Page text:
There is about 150,000 tons of gold above ground, and at least 5x that amount in silver. But those totals are irrelevant. What is relevant is what you can purchase.
About half of the gold total is in jewelry and artwork. The amount that is recycled and re-enters the market as bullion and coins on an annual basis is negligible for the total gold supply for sale.
So the gold inventory is about 75,000 tons (gold and bullion) and it is rising at very small rate of about 2,000 tons per year.
Of this 75,000 tons, almost half is owned by central banks (about 33,000 tons). Most of this is not going to be for sale anytime soon.
That leaves about 42,000 tons. I would say that at least half of this total is in strong hands who are not going part with it anytime soon.
That leaves a gold market of about 20,000 tons.
Let's compare this with silver.
Let's start with 750,000 tons as a ballpark number of the amount of silver above ground. It would be over 1 billion tons, but the rest has been lost (most of it in the last 50 years in land fills).
Nearly all of that silver is in jewelry, silverware, film, automobiles, anything electronic, mirrors, windows, solar panels, etc.
The amount in coins or bullion is quite small:
ETFs: 500 million oz (maybe not!)
Bullion Banks: 50 million oz
Private Investors: 500 million oz.
Comex: 50 million oz
Governments: 50 million oz.
Dealers and Wholesalers: 50 million oz
Total: 1.2 Billion oz
Note: Many people estimate the total closer to 1 billion oz.
However, not all of this silver (bullion and coins) is for sale.
Let's remove the paper gold (ETFs): 500 million oz. Most of this not available for physical purchase.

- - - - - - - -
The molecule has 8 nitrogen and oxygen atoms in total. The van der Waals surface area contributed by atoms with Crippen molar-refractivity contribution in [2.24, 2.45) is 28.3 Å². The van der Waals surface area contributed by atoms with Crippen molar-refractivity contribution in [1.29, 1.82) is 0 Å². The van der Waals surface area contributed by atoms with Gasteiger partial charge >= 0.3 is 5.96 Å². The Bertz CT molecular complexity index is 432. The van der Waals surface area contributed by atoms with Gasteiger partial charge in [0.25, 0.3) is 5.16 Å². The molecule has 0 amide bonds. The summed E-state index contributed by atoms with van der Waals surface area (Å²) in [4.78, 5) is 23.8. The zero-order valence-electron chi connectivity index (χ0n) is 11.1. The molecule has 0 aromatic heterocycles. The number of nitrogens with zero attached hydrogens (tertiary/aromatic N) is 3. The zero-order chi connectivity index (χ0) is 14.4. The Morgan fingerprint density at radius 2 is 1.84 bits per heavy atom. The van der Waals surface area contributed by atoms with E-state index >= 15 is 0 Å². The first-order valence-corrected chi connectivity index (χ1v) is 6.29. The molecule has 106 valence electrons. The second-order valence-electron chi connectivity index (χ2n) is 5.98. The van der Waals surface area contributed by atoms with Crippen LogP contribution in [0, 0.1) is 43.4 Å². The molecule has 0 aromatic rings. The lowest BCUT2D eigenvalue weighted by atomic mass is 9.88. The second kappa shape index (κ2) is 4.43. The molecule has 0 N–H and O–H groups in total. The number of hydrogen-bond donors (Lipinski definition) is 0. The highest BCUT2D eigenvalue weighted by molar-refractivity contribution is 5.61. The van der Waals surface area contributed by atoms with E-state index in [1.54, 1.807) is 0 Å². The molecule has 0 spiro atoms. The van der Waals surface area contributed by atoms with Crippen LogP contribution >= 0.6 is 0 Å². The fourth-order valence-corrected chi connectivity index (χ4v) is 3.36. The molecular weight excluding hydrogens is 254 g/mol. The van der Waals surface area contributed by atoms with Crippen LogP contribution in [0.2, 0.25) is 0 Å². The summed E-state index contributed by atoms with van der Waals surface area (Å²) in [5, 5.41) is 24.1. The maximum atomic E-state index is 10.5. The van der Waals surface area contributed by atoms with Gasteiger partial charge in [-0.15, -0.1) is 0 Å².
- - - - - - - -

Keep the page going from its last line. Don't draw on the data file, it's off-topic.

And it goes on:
Let's remove half of the silver owned by private investors, who are not selling: 250 million oz.
Let's remove the government total: 50 million oz.
So, let's subtract 800 million oz from 1.2 billion oz and we are left with 400 million oz supply.
If we convert 400 million oz to tons, we get (12,000 tons)
So, the global supply of available gold (bullion and coins) is about 20,000 tons, versus about 12,000 tons of silver. Thus, the physical silver availability (bullion and coins) is much smaller than gold. And when you use dollar amounts there is a huge difference.
Silver: 400 million oz at $24 = $10 billion
Gold: 20,000 tons at $1460 = $1 trillion (about $50 million per ton)
Thus, the silver supply (bullion and coins) is about 1/100 the size of gold from a dollar valuation perspective!!!
These are my personal estimates. But I think they are +/- 50% accurate. I also think that these totals are about to shrink as more investors with strong hands by up physical metal.
One last final comment, purchasing silver when the gold/silver ratio is 60/1 is an excellent entry point. It is likely to reach 30/1 and has a chance to reach 15/1 - if there are severe silver shortages.